The regulators and politicians who control the safety net have little incentive to monitor and enforce prudential guidelines, and bankers have strong incentives to take advantage of the lack of discipline by assuming risk and committing fraud. Moreover, as Kane (1989, 1992, 1993) has emphasized in his work, when the stakes are high enough banks bribe and cajole regulators or politicians to assist them in abusing the safety net at the taxpayers’ expense. The abuse of the taxpayers during the US S&L debacle was just one example of a phenomenon that has repeated in country after country, on all continents, both in developed and developing economies, over the past two decades.
Excessive risk taking and fraud by banks is not always visible. It tends to appear, however, at the worst possible moment–in response to adverse exogenous shocks. That is because the benefits from abusing the safety net are greatest in the wake of adverse shocks, when bank capital is low (Merton, 1977; Barth and Bartholomew, 1992; Brewer, 1995; Boyd and Gertler, 1993; Calomiris, 1990; 1993a,b; English, 1993). Thus the safety net is not mainly a source of independent risk, but rather an amplifier of risk in the face of adverse shocks. Ironically, the very safety net arrangements that are promoted as means to limit the vulnerability of the financial system have had the opposite result. It has been argued that in many countries the safety net itself is the greatest single source of financial fragility.
2.3 Political Economy as a Policy Constraint
I do not want to belabor the point that, on economic grounds, government bailouts of banks and deposit insurance should be abolished and replaced with free entry into banking and privatization of the safety net. That is not because I think my views are entirely uncontroversial; rather, I think outright abolition of the government’s commitment to the banking system is simply not within the range of credible options enjoyed by policy makers in developing (or developed) economies. Policy makers seem incapable of credibly committing not to intervene to support troubled banks.
Recognizing that constraint raises a more general problem. Policy choices reflect more than what is socially desirable (economically efficient). The theory of political economy provides at least as much insight as economic theory for understanding policy choices. For example, in many developing countries a few large bank-industry groups often dominate as political forces in the country. These firms and their owners are not interested in promoting increased bank entry, nor will they support the elimination of government subsidies, insurance and bailouts on which they depend. Even if somehow those programs could be repealed de jure, they likely would reappear de facto in the heat of a “crisis”.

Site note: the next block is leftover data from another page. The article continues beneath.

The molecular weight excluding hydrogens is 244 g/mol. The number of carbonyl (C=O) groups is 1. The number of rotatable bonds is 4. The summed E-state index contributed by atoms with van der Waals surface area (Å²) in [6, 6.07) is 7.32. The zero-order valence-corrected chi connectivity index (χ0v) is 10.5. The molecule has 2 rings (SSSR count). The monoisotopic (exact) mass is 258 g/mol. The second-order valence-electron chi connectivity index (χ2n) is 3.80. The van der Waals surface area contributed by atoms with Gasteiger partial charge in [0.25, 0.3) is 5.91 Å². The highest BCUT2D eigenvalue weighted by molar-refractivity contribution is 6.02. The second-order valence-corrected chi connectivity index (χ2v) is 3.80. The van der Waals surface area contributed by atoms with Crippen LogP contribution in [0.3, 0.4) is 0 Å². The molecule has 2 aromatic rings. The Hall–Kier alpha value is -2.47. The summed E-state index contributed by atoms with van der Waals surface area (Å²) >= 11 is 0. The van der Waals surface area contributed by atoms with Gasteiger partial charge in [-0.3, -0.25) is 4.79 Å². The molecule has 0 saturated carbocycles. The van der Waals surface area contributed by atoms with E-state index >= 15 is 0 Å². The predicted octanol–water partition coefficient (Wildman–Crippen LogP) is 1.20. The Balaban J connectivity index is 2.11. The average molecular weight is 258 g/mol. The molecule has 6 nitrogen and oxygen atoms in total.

Chile during the 1980s and Venezuela during the early 1990s provide vivid, if somewhat discouraging, examples of the melting away of the political will to limit safety net protection in the heat of bank adversity. In both cases, banks’ losses initially had their origins in exogenous declines–including declines in world copper and oil prices, respectively. But the increase in bank risk taking that accompanied government protection of the banks magnified those losses. In Chile, much of the increase in loan risk took the form of loans from banks to distressed firms that the banks controlled via bank-industry conglomerates (for a detailed discussion of Chile, see [de la Cuadra and Valdes, 1992]). Similarly, de Krivoy (1995, p. 166) points out that in Venezuela, “It is worth noting that most of the banks that exhibited major problems and then collapsed as the crisis unfolded in 1994 had been the ones that embarked on aggressive expansion strategies since the early 1990s and had channeled significant proportions of depositor funds to loans to related enterprises and to heavy investments in fixed assets, tourism and construction, all of which were adversely affected by the asset price slump in 1992-1993”.
In both Venezuela and Chile, market-oriented bank regulators who traced the collapse of their banking systems to policy-induced perverse incentives for bank risk taking nevertheless oversaw the bailouts of failed banks. In Venezuela, the head of the central bank (Ruth de Krivoy) argued that she had little choice but to prop up failing banks, because of the political and economic consequences of not doing so once a banking “crisis” had taken hold.